BIRMINGHAM, Ala. (WSFA) - Phase 2 of the most prominent COVID-19 drug trial will explore treatments for some of the most critical cases.
Patient enrollment is now underway for phase 2 of the Remdesivir study, the only drug to receive emergency FDA approval to treat COVID-19. During phase 1, some patients who received Remdesivir had shorter hospital stays and recovered from the virus faster, which quickly elevated the drug as the standard of care for COVID-19.
In phase 2, all participants will receive Remdesivir, half will receive an anti-inflammatory drug used for rheumatoid arthritis and the other half will receive a placebo.
This will help determine whether the anti-inflammatory drug, Baricitinib, could provide better outcomes for patients with declining lung function.
Doctors and preliminary studies indicate some patients' immune systems overreact to the virus causing rapid lung deterioration. Baricitinib, in theory, could scale back an overresponsive immune system, and possibly save patients' lives.
“A significant subset really progresses rapidly to a more severe disease state,” said Dr. Nathanial Erdmann, principal investigator in UAB’s Remdesivir trial. “We believe that much of that is immune mediated, meaning it’s your immune system attacking the virus and mucking up the ability of your lungs to function properly.”
Some physicians believe this runaway immune response could explain why patients of all ages, with or without pre-existing conditions, show signs of marked improvement after having the virus for a week, then take an immediate turn.
“The intent is to provide a strategic brake on the immune system to slow down some of that potential damage,” Erdmann explained. “It inhibits [white blood cells] ability to speak to each other and escalate the immune response."
Erdmann believes using Baricitinib exclusively without an antiviral could advance the disease.
“There’s a concern that if you crank back the immune response but don’t deal with the virus itself, we can allow the virus to get kind of a running start,” he stated. “Even if we improve, so to speak, the immune response, we may lose ground overall. So having both together is, at least in concept, is a more beneficial way of dealing with this.”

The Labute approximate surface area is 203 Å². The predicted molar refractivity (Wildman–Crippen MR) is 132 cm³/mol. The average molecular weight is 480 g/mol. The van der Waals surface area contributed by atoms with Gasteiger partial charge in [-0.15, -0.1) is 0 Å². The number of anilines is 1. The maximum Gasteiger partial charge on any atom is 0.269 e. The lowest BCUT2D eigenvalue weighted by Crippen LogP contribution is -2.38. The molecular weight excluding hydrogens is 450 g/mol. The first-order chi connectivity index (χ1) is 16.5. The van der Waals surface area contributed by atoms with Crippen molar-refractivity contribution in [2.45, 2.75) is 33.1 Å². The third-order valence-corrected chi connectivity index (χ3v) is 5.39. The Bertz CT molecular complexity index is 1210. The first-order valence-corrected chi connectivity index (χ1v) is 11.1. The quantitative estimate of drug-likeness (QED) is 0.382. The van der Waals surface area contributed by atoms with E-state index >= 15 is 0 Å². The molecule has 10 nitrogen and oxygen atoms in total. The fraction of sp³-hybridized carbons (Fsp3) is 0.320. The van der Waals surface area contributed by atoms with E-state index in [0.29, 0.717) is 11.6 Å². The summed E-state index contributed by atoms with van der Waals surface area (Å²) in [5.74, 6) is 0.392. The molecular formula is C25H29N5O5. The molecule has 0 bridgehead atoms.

Around 1,100 patients hospitalized with COVID-19 will be enrolled in phase 2 of the study. UAB expects to enroll upwards of 20 participants; so far two patients met the criteria and agreed to join the study.
During phase one, Erdmann says the majority of patients and families he approached about the study were highly motivated to participate not only for the sake of their health, but also improving the outcome for those who would contract the virus in the future.
“It speaks to the fact that everyone’s thinking about this and everyone’s looking for more information,” said Erdmann. “Everyone wants this to be handled in the best way possible, but to have it articulated so clearly by some of our participants has been one of the more inspiring things about the study overall.”
This is a double-blinded study, neither the participants nor those conducting the experiments know who was selected to receive the drug or the placebo. An independent data and safety and monitoring board, or DSMB, oversees the study.
Due to the outcome of phase one, the federal government allocated doses of Remdesivir to each state. Alabama received enough to treat more than 200 patients.
Alabama Public Health Officer Dr. Scott Harris confirms each hospital that requested the drug received an allocation and ADPH currently has a small surplus. Harris says the state may receive another small shipment, but what they have on hand must last through the summer. Remdesvir is currently being manufactured and hospitals are expected to be able to order the antiviral through their suppliers in August.